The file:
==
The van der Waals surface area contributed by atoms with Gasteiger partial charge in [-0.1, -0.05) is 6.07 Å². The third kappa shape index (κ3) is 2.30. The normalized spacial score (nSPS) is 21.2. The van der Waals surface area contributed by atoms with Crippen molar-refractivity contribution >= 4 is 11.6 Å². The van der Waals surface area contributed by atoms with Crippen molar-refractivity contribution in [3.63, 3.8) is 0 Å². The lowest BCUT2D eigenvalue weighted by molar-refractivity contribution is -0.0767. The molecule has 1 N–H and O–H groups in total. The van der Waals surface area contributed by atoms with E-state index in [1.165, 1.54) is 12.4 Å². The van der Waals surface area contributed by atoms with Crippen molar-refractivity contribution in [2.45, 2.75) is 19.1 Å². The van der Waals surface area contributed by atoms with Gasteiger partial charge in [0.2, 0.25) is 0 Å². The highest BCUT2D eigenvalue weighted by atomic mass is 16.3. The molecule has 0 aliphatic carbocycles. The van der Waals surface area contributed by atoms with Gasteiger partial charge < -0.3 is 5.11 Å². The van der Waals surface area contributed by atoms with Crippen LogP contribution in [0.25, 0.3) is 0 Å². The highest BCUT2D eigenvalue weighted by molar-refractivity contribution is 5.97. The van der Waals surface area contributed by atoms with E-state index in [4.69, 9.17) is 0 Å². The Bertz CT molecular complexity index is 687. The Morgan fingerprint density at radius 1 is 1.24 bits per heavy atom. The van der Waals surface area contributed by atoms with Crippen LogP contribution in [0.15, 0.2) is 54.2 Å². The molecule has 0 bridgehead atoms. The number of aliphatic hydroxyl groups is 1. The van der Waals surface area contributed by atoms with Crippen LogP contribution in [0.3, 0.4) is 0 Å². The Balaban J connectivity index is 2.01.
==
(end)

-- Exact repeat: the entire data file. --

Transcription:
The van der Waals surface area contributed by atoms with Gasteiger partial charge in [-0.1, -0.05) is 6.07 Å². The third kappa shape index (κ3) is 2.30. The normalized spacial score (nSPS) is 21.2. The van der Waals surface area contributed by atoms with Crippen molar-refractivity contribution >= 4 is 11.6 Å². The van der Waals surface area contributed by atoms with Crippen molar-refractivity contribution in [3.63, 3.8) is 0 Å². The lowest BCUT2D eigenvalue weighted by molar-refractivity contribution is -0.0767. The molecule has 1 N–H and O–H groups in total. The van der Waals surface area contributed by atoms with E-state index in [1.165, 1.54) is 12.4 Å². The van der Waals surface area contributed by atoms with Crippen molar-refractivity contribution in [2.45, 2.75) is 19.1 Å². The van der Waals surface area contributed by atoms with Gasteiger partial charge in [0.2, 0.25) is 0 Å². The highest BCUT2D eigenvalue weighted by atomic mass is 16.3. The molecule has 0 aliphatic carbocycles. The van der Waals surface area contributed by atoms with Gasteiger partial charge < -0.3 is 5.11 Å². The van der Waals surface area contributed by atoms with Crippen LogP contribution in [0.25, 0.3) is 0 Å². The highest BCUT2D eigenvalue weighted by molar-refractivity contribution is 5.97. The van der Waals surface area contributed by atoms with E-state index in [4.69, 9.17) is 0 Å². The Bertz CT molecular complexity index is 687. The Morgan fingerprint density at radius 1 is 1.24 bits per heavy atom. The van der Waals surface area contributed by atoms with Crippen LogP contribution in [0.15, 0.2) is 54.2 Å². The molecule has 0 bridgehead atoms. The number of aliphatic hydroxyl groups is 1. The van der Waals surface area contributed by atoms with Crippen LogP contribution in [0.3, 0.4) is 0 Å². The Balaban J connectivity index is 2.01.